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I figured that instead of continuing to post threads for one off historical topics, I'd make a dedicated thread for me to dump some neat info in every now and then.
It will also offer a place for other Sama anons interested in history to post their anecdotes as well.

>Japanese engagements with Austria-Hungary

To me it's entirely bizarre to think that Japan came into direct conflict with the dual monarchy during the Great War. While Japan was on the side of the Allies, the Austro-Hungarian role outside of the Balkans was very small, however I've found at least two Naval engagements between the two countries.

Between September 5th and 6th, during the Siege of Tsingtao, a Japanese Farman MF.11 biplane launched from the Japanese seaplane carrier Wakamiya attempted to drop bombs by hand onto the Austro-Hungarian protected cruiser SMS Kaiserin Elisabeth, as well as a German gunboat, stationed in Qiaozhou Bay.
All bombs missed their mark and the Elisabeth's anti-air fire was also ineffectual, however it's noteworthy in that it was the first ever seaborne airstrike in history, and launched by the Japanese at that.

On June 11th, 1917, the Japanese destroyer Sakaki was torpedoed by the Austro-Hungarian submarine U-27 off of Crete.
While the Japanese suffered between 59 and 68 killed, more than half the crew, the Sakaki miraculously stayed afloat and was salvaged and repaired.
Other than the Siege of Tsingtao this engagement had the highest combat related casualties for the Japanese in the war.


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>Japanese military in Africa
Another bizarre thought to me would be the Japanese military in Africa, but as with Austria-Hungary there were instances of this too.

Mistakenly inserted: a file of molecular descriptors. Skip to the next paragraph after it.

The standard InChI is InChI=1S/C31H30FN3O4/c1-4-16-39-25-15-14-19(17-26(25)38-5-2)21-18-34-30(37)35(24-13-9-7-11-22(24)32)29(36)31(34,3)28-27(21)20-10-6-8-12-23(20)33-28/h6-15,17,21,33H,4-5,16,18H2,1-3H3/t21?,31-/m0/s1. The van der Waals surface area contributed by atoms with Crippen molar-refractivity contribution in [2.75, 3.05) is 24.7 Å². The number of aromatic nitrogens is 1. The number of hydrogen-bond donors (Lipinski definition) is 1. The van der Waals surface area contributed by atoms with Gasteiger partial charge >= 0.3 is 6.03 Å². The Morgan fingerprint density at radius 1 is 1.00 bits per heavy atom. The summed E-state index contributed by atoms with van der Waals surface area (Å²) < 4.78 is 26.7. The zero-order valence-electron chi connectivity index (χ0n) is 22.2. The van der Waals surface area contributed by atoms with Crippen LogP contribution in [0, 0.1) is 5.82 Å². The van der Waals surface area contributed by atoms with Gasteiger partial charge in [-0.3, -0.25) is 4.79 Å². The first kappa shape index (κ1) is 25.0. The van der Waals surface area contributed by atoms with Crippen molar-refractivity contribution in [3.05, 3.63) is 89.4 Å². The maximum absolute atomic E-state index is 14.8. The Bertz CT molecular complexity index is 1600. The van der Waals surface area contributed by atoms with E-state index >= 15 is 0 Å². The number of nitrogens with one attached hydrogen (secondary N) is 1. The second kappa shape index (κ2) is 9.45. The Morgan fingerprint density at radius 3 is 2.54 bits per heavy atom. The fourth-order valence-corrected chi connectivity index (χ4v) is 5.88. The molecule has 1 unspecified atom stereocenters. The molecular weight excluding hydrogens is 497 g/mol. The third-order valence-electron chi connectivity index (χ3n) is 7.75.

Between May 29th and 30th 1942, in Diego Suarez Harbor off the Northern coast of Madagascar, the Imperial Japanese Navy launched two midget-class submarines; M-16b and M-20b.
Each midget had a crew of two, armed only with Type-14 Nambu pistols and a single wakizashi sword, with the the M-20b being piloted by Lieutenant Saburo Akieda and Petty Officer Masami Takemoto.
Entering the harbor, M-20b torpedoed British battleship HMS Ramillies. Akieda must have thought he had destroyed the Ramillies, as he waited an hour while the British dropped depth charges before firing his second torpedo. When he fired his second torpedo at the Ramillies, the British oil tanker British Loyalty unknowingly backed into the torpedo's path, being struck and sinking.
H-20b, having used both of it's torpedos, attempted to leave the harbor, but ran aground at Nosy Antalikely. It's two crew were forced to go ashore and attempt to signal to their mother vessel, I-20, at Cape Amber.
However, on June 2nd they were finally found by the Royal Marines, and decided to make a last stand rather than surrender. Despite being armed with only pistols, they managed to kill one British marine and wound four before they themselves were killed.
M-16b was lost at Sea, most likely struck by a depth charge.

Also of note is that in 2011 the Japanese Self-Defense Forces established Base Djibouti in Kenya.
In July 2016, a Japanese Air Self-Defense Force Lockheed C-130H Hercules of the 401st Tactical Airlift Squadron was launched from the base to evacuate around 70 Japanese citizens from Juba, South Sudan after fighting broke out there. The base is still operational today.





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2019 anime short film about the Battle of Shumshu between the Soviets and Japan at the end of WWII, where the Kuril Islands.



Well the fact everyone actually talks with their respective languages is cool


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Excuse me Yuno,
you gave someone the ability to post .PDFs a while back as far as I recall.
I have numerous .PDFs for books relating to Japanese history. Could you consider giving me the ability to post .PDFs in this thread so I can provide a sizeable dump?


I don't think we ever got the ability to post PDFs, though I'd really like that.


Do you have any PDFs about the early IJN?


File: Jiunzo Matsumura.png (729.46 KB, 1124x972) Thumbnail displayed, click image for full size.

Nothing specifically; however the stuff about the 1874 Expedition to Taiwan does include sections about the Japanese Navy; ships, Admirals and contact with the fledgling Qing Navy, namely.

However I do have two anecdotes that aren't .PDFs you may find interesting.
Firstly pic related, Jiunzo Matsumura, the first Japanese citizen to graduate the US Naval Academy.
Secondly, a former Confederate ironclad that was given to the fledgling Japanese Navy https://en.wikipedia.org/wiki/Japanese_ironclad_K%C5%8Dtetsu

I hope these are of interest to you.


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1930s Imperial Japanese tank drones.


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